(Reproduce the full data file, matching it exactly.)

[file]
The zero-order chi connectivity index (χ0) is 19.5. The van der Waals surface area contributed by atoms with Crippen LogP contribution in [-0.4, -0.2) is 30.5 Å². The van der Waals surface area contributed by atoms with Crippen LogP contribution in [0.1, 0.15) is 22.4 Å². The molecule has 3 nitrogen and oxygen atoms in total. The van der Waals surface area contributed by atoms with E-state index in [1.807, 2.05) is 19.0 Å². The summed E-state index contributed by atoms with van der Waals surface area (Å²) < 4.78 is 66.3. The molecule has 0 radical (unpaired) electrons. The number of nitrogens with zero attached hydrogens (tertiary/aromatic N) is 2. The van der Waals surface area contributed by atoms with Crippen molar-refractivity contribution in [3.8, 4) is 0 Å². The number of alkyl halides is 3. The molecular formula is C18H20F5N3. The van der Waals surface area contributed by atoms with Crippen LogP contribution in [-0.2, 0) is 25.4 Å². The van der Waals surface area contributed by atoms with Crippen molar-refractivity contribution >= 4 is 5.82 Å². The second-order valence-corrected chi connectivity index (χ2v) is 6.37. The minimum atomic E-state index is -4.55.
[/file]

The zero-order chi connectivity index (χ0) is 19.5. The van der Waals surface area contributed by atoms with Crippen LogP contribution in [-0.4, -0.2) is 30.5 Å². The van der Waals surface area contributed by atoms with Crippen LogP contribution in [0.1, 0.15) is 22.4 Å². The molecule has 3 nitrogen and oxygen atoms in total. The van der Waals surface area contributed by atoms with E-state index in [1.807, 2.05) is 19.0 Å². The summed E-state index contributed by atoms with van der Waals surface area (Å²) < 4.78 is 66.3. The molecule has 0 radical (unpaired) electrons. The number of nitrogens with zero attached hydrogens (tertiary/aromatic N) is 2. The van der Waals surface area contributed by atoms with Crippen molar-refractivity contribution in [3.8, 4) is 0 Å². The number of alkyl halides is 3. The molecular formula is C18H20F5N3. The van der Waals surface area contributed by atoms with Crippen LogP contribution in [-0.2, 0) is 25.4 Å². The van der Waals surface area contributed by atoms with Crippen molar-refractivity contribution >= 4 is 5.82 Å². The second-order valence-corrected chi connectivity index (χ2v) is 6.37. The minimum atomic E-state index is -4.55.